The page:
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OBE recipient calls for change in law to cut deaths caused by reversing HGVs

Christopher Hanson-Abbott, who was recently awarded an OBE for his services for vehicle road safety, is calling again for the mandatory fitment of reverse warning systems on commercial vehicles in a bid to cut the number of fatalities caused by dangerous manoeuvres.

According to current HSE statistics, “nearly a quarter of all deaths involving vehicles at work occur during reversing”. Not much has changed since Hanson-Abbott introduced the reversing alarm to the UK in the 1970s as figures from the HSE at the time revealed that 25% of deaths were as a result of reversing and that over 40% of those fatalities could have been prevented if reversing beepers had been used.

Nearly 40 years later a large proportion of vehicles – both on and off highway – are fitted with reverse warning equipment but, crucially, regulations still omit to make this mandatory.

Having taken almost 40 years to prove his point, demonstrated by the award of an OBE in the Queen’s Birthday Honours’ List 2014, Hanson-Abbott is once again calling on the Department for Transport/HSE to take proactive action by legislating for all work vehicles to be equipped with movement safety systems.

However, reversing is not the only hazardous manoeuvre that needs addressing, stresses Hanson-Abbott. Traffic densities have increased since the 1970s with a higher proportion of vulnerable road users, especially cyclists. This means that interventions are now needed to address the problem of blind spots and left-turn manoeuvres in order to improve road safety overall. According to charity Sustrans, every year in the UK around 19,000 cyclists are killed or injured in reported road accidents. The problem is particularly acute in London where 14 cyclists were killed in 2013 – nine involved HGVs.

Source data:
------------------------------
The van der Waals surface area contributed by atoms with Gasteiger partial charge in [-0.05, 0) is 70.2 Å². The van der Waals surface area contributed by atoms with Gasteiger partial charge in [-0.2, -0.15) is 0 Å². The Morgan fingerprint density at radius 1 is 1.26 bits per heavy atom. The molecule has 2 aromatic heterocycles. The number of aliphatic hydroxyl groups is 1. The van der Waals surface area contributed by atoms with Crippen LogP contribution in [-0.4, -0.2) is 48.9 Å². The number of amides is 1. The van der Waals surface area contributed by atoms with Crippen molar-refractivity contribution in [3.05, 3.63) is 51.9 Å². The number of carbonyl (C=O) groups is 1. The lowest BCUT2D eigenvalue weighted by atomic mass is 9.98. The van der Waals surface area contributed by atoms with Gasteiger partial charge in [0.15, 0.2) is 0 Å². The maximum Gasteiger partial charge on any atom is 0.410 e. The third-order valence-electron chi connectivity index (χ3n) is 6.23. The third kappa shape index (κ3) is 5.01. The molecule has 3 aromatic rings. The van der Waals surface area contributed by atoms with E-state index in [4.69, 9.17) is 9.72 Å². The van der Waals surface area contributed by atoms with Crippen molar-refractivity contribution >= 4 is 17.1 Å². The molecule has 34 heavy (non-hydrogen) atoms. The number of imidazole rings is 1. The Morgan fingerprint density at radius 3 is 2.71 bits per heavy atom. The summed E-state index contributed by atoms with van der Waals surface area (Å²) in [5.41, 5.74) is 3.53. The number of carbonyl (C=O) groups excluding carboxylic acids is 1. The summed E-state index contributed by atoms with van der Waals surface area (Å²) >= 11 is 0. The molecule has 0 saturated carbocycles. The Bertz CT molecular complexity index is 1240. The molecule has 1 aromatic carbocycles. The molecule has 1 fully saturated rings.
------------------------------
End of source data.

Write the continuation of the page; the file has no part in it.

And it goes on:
“It is initially important to make commercial vehicles safer on the road,” says Hanson-Abbott. “Mandatory fitment of reversing alarms would be a positive start –but we also need to address all potentially dangerous vehicle manoeuvres by addressing blind spots etc to make the roads safer for all road users, such as cyclists, the blind, elderly and the young.”

“The law does not go far enough when it comes to preventing reversing accidents. This This urgently needs to be reviewed bearing in mind that the UK is recording the same number of reversing accidents involving a vehicle at work as it did in the 1970s. We also have to recognise that many commercial vehicle manoeuvres are hazardous and it is vital that we highlight this to all road users.”

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